In his teen years, Spence received his early music education from an uncle who was a professor of music. In the settlement of Fresh Creek, Andros, he, along with his uncle on the flute, a man beating the drum, and one hitting tambourine started playing for gatherings and dances once he became proficient on the guitar. In these dances he would play for the quadrille dance, waltz, heel and toe polka (or kapolka as it was referred to by Spence and others of certain parts of Andros and other Family Islands), and the calypso round dance. In short, they played just about any style imaginable. With an unusually heavy pick on his thumb, he would develop a style which placed a firm bass on the bottom of beautiful island and sacred melodies on top. Spence also was influenced by 19th century English music, an influence strong in The Bahamas, a former British colony.
Other influences would include jazz, blues, boogie woogie, and country. Additionally, “anthems”, and island songs made up the bulk of his repertoire along with work songs commonly used by sponge fishermen, a fraternity in which Spence participated on Andros. In fact, during the heyday of sponge fishing, Spence would spend weeks out “in the mud" working all day and sleeping on a skiff at night. On these trips, it is said that Spence would wrap his guitar in cloth and take it with him. Spence was a sponge fisherman from about the age of 16, which would have been around 1926 until around 1938 when blight wiped out a large percentage of the sponge in the Bahamas. He claimed that God did this in order to stop the exploitation of the fishermen most of whom were still broke after all that hard work.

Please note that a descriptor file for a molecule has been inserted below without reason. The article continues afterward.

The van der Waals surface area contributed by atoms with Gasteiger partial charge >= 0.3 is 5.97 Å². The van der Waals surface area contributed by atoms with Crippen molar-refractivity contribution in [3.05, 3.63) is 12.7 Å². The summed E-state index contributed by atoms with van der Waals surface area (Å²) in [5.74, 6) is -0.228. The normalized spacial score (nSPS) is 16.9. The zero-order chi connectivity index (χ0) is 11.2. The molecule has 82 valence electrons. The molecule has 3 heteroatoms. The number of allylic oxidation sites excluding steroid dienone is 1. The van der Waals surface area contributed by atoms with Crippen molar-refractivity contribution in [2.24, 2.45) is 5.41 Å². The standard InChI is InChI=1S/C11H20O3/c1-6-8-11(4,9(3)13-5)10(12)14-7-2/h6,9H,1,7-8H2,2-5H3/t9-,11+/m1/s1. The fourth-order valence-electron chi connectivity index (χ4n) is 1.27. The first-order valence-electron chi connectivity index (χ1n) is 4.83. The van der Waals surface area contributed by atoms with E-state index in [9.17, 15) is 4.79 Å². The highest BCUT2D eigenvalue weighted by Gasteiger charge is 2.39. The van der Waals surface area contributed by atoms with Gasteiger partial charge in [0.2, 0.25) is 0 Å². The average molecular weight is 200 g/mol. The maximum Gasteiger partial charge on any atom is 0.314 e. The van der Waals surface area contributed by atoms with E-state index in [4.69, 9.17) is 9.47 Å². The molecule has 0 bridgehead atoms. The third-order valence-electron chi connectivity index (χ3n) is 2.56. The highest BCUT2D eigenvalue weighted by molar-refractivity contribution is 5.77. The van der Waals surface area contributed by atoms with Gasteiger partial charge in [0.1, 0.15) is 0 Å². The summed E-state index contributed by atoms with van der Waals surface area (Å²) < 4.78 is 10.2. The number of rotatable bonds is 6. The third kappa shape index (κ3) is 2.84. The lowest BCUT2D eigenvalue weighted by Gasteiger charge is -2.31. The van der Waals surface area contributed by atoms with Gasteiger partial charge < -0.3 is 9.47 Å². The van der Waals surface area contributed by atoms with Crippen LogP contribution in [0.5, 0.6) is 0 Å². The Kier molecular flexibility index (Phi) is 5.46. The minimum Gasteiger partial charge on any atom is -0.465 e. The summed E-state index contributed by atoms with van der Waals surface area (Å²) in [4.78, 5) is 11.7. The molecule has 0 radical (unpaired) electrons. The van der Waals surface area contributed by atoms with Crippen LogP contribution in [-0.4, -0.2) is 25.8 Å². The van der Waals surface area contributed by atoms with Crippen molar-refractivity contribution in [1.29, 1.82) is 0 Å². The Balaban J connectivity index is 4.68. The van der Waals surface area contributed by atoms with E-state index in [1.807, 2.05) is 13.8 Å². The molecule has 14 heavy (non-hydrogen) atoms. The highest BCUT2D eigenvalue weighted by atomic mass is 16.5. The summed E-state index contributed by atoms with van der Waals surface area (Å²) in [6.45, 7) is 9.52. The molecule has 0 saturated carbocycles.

During World War II, the United States contracted laborers from the Bahamas to fill the shortage on American farms, Spence along with his wife Louise signed up and picked crop for a time. These years would take him to Georgia, Florida, the Carolinas, Delaware, and Tennessee where he would take the opportunity to expand his vast repertoire of popular and sacred songs. Just listening to his music will give you a clearer understanding of the joy that he shared through his music. Never leaving his guitar far behind, Spence came into possession of a hymnal "Crown And Glory" which further expanded his repertoire. His exposure to American folk and their songs greatly impacted his musical perspective during those years. Spence always tuned his guitar low E down to a D. This, he claimed gave him a fatter sound that served well for the contrapuntal bass lines that he had mastered. Interestingly, this pretty much locked him in the key of D.